|Halfway up Glen Pass|
This 16 mile day took a toll on each of us, mostly because it brutally dove to 8400 feet from our 12,000 foot pass, and then we had to endure a heinous 2,000 foot slog up a hot and dry canyon. There's usually a moment in every adventure where you question your sanity in choosing it, and this was the place. Because I stopped to dry out rain-soaked gear at a small tarn, it was nearly five when we staggered into Rae Lakes, a beautiful, shimmering set of connected lakes. It was our hardest day yet. Though I was feeling strong, so many days without a rest had begun to show diminishing returns.
|I guess the slog was prettier than I remembered.|
|Beautiful Rae Lakes|
We pounded down the trail in a hurry to meet our last food drop, the pack train from Onion Valley. Many people forgo this drop due to its expense and the fact that you sit and wait between the hours of eleven and one, which sets your hiking day back a great deal. We decided it was worth it instead of rationing food or trudging under an immense, nine-day load. We had met others on the trail who were victims of poor planning and faced a long hike out to Independence to restock. While we waited, we ate the last of our food and dreamed about what we really wanted to eat: salad. pizza. Instead, we received our resupply with more trail food. I munched on Goldfish without enthusiasm as we packed up our canisters and headed towards our river camp before Forester Pass.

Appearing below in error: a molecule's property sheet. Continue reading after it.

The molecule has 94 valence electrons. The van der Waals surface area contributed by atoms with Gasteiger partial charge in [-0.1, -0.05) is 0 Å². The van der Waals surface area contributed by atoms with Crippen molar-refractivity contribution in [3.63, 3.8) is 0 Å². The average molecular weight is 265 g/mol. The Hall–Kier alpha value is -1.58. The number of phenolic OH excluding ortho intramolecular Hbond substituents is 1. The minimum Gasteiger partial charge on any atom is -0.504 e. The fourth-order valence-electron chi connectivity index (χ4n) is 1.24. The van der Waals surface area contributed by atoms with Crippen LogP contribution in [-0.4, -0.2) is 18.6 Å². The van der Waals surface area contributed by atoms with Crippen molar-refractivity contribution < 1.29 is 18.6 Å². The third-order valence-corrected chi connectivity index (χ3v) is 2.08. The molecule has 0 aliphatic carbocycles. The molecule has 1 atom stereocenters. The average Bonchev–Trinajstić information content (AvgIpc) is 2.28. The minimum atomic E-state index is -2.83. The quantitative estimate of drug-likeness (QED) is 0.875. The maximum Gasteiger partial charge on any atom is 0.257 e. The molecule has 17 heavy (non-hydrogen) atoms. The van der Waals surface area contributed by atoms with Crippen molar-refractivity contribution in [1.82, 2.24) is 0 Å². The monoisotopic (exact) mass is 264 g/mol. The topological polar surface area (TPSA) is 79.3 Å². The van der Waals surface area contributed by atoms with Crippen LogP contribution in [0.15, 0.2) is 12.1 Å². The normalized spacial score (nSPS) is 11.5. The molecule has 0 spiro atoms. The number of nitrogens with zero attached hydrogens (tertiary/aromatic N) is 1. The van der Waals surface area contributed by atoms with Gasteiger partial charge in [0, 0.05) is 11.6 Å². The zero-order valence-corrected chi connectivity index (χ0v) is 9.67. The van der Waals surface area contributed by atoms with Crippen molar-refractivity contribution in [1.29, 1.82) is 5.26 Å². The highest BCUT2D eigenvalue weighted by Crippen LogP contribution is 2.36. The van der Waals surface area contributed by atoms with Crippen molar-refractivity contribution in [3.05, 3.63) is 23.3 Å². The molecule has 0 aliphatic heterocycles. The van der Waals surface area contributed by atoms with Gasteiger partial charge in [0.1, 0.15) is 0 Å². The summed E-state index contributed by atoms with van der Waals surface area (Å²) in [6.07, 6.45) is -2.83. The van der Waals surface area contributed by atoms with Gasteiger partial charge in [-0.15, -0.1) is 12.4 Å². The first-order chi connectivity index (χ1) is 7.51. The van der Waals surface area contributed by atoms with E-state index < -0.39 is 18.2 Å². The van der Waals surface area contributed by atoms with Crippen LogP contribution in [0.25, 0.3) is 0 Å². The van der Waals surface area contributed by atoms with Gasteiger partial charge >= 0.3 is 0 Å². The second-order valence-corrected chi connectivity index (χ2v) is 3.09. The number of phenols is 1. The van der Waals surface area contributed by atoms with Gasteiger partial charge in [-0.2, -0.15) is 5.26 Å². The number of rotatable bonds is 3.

|Headed to 13,000 feet|
|Peering down from the gap on Forester|
The rest of our hike we would be above 10,000 feet and often much higher. The nights were cool and occasional rain sprinkled overhead, but thankfully not the huge thunderstorms of Muir Pass. A ranger near Tyndall Creek told us we were caught in a monsoonal flow, wet air sweeping up and across the mountains. In the evenings we sat around in our puffies and hats. Gone were the hot summer days of the Valley and beyond.
|These pictures are of the Bighorn Plateau. Love.|
As I hiked towards Guitar Lake in falling rain, our last campsite, a nagging pain in my right leg intensified. I thought I knew its cause--the large stone steps of Forester Pass and the descent from 13,000 feet. It felt like a shin splint, but I worried that it might be a stress fracture. Gobbling Vitamin I by the handful, I knew I wouldn't quit now.
|The last campsite--Guitar Lake|
|Stark, wind-swept, beautiful.|